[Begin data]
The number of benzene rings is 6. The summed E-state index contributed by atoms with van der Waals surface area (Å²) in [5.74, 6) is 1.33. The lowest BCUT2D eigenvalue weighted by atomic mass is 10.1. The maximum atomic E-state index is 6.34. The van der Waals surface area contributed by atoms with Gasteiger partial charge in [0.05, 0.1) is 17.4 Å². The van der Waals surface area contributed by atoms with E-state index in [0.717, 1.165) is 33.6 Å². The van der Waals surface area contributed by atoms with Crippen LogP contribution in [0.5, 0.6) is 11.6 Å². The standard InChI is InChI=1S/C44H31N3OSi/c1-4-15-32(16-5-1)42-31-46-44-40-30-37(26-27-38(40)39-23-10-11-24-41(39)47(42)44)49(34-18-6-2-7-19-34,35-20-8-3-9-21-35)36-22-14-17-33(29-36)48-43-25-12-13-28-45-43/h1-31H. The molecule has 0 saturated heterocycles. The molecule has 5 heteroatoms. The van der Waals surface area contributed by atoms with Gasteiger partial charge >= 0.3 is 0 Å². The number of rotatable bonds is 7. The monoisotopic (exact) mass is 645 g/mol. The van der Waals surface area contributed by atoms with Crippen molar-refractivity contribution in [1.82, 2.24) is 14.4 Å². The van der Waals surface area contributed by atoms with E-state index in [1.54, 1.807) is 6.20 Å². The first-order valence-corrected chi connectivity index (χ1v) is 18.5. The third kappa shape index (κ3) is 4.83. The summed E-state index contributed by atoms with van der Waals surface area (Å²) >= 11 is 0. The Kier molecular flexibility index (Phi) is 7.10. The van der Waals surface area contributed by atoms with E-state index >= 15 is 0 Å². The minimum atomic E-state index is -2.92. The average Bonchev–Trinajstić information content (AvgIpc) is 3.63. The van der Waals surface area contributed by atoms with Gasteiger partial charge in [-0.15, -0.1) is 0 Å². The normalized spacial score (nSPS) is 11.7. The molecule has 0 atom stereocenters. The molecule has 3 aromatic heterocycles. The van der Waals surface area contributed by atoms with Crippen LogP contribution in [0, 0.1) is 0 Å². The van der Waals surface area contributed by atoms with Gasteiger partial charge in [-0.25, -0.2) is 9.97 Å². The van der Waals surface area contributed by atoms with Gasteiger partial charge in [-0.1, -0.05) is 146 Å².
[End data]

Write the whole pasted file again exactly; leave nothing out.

The number of benzene rings is 6. The summed E-state index contributed by atoms with van der Waals surface area (Å²) in [5.74, 6) is 1.33. The lowest BCUT2D eigenvalue weighted by atomic mass is 10.1. The maximum atomic E-state index is 6.34. The van der Waals surface area contributed by atoms with Gasteiger partial charge in [0.05, 0.1) is 17.4 Å². The van der Waals surface area contributed by atoms with E-state index in [0.717, 1.165) is 33.6 Å². The van der Waals surface area contributed by atoms with Crippen LogP contribution in [0.5, 0.6) is 11.6 Å². The standard InChI is InChI=1S/C44H31N3OSi/c1-4-15-32(16-5-1)42-31-46-44-40-30-37(26-27-38(40)39-23-10-11-24-41(39)47(42)44)49(34-18-6-2-7-19-34,35-20-8-3-9-21-35)36-22-14-17-33(29-36)48-43-25-12-13-28-45-43/h1-31H. The molecule has 0 saturated heterocycles. The molecule has 5 heteroatoms. The van der Waals surface area contributed by atoms with Gasteiger partial charge >= 0.3 is 0 Å². The number of rotatable bonds is 7. The monoisotopic (exact) mass is 645 g/mol. The van der Waals surface area contributed by atoms with Crippen molar-refractivity contribution in [1.82, 2.24) is 14.4 Å². The van der Waals surface area contributed by atoms with E-state index in [1.54, 1.807) is 6.20 Å². The first-order valence-corrected chi connectivity index (χ1v) is 18.5. The third kappa shape index (κ3) is 4.83. The summed E-state index contributed by atoms with van der Waals surface area (Å²) >= 11 is 0. The Kier molecular flexibility index (Phi) is 7.10. The van der Waals surface area contributed by atoms with E-state index >= 15 is 0 Å². The minimum atomic E-state index is -2.92. The average Bonchev–Trinajstić information content (AvgIpc) is 3.63. The van der Waals surface area contributed by atoms with Gasteiger partial charge in [-0.15, -0.1) is 0 Å². The normalized spacial score (nSPS) is 11.7. The molecule has 0 atom stereocenters. The molecule has 3 aromatic heterocycles. The van der Waals surface area contributed by atoms with Crippen LogP contribution in [0, 0.1) is 0 Å². The van der Waals surface area contributed by atoms with Gasteiger partial charge in [-0.25, -0.2) is 9.97 Å². The van der Waals surface area contributed by atoms with Gasteiger partial charge in [-0.1, -0.05) is 146 Å².